The show never explicitly explains how a human host defeats the invading demon spirit, but it strongly implies that the capacity for empathy disables the demon.  To illustrate, in an early episode in the series, Akira confronts his father who has been consumed by a demon.  Akira implores his father to fight the demon and refuse to be taken over by him—after all, Akira easily overcame his demon.  His father appears to fight back effectively for a few moments, only to have the demon completely re-take control and mock Akira and his father, stating that a human could never defeat a demon.  Why was Akira able to easily defeat his demon while his father was so easily defeated?  To answer that question, we need to establish what we know about the characters.

Akira is the crybaby.  As a child, he becomes best friends with a cold child named Ryo because he is incredibly empathetic with him.  Akira involuntarily cries anytime he sees another person crying, whether the person is physically present, a group is merely talking about the person, he sees an image of the other person, or if he can even sense that another person is experiencing emotional turmoil but repressing it.  Generally speaking, this device is used almost as comic relief, as Akira is incredibly powerful but is seen bursting into tears in public because he sees another person experiencing an emotion even without showing it.  However, it also illustrates that Akira has an exceptional capacity for empathy and consideration for the feelings of others.  This aspect of his personality is also expressed in Akira’s strong moral principles, attempting to protect the weak from the strong and generally refusing to kill humans who attack him.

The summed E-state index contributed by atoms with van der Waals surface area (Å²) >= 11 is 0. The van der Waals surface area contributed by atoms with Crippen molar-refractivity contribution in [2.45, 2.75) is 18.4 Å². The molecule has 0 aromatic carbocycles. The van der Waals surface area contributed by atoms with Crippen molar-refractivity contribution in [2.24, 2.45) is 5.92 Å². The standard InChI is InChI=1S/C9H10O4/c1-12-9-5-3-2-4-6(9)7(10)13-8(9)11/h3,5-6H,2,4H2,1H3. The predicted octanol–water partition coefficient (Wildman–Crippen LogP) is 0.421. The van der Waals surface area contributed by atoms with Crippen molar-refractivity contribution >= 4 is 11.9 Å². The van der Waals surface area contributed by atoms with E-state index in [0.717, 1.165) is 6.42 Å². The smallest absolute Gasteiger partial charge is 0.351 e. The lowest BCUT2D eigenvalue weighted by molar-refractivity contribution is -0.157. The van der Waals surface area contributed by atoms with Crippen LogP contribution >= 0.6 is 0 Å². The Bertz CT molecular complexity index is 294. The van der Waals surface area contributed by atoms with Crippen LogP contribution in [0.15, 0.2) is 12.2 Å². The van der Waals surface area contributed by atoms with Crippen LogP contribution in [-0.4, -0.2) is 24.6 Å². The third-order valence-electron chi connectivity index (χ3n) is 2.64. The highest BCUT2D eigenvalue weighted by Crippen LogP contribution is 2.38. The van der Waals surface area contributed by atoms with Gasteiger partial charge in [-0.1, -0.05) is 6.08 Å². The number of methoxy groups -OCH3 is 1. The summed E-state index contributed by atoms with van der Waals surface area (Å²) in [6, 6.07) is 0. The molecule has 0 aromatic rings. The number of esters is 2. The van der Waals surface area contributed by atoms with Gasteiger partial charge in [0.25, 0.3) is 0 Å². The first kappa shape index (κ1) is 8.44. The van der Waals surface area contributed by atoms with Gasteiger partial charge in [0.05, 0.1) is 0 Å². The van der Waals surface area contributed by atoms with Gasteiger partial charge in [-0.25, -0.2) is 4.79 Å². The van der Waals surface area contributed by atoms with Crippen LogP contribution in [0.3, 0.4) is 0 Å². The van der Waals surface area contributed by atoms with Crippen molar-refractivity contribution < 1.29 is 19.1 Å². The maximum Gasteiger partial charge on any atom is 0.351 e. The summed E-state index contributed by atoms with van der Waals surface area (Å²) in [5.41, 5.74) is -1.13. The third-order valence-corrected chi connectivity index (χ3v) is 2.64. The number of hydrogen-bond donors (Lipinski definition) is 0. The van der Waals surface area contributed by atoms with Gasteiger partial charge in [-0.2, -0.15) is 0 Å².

In contrast, Akira’s parents (in the show, not the Manga) have essentially abandoned him so they could travel the world.  They appear to be part of Doctors without Borders, or some other humanitarian cause.  This makes them good, extremely intelligent people, but, as a viewer, Akira’s parents appear to be completely selfish and cold.  They have abandoned their child in Japan, left him to be raised by one of Akira’s mother’s friends, and rarely ever come into contact with him.  We continually see Akira experiencing abandonment issues as a result of his lack of contact with his parents.

Knowing this about the characters, the audience is left to infer that reason and intelligence are poor weapons against the demons.  Instead, those with extreme capacities for empathy are able to overcome the mind of the demon.  The minds and hearts of highly empathetic people are, likely, hostile environments for the soul of the purely selfish demons.  Logically, if a person attempted to pursue murder and violence as pleasurable lifestyles, but they were able to feel the pain of the people they were attacking, the person would be racked with guilt and feel completely torn.  Thus, when the selfish demon invades an empathetic person, the empathy drives them out, or, at least, renders the selfish impulses of the demon inert.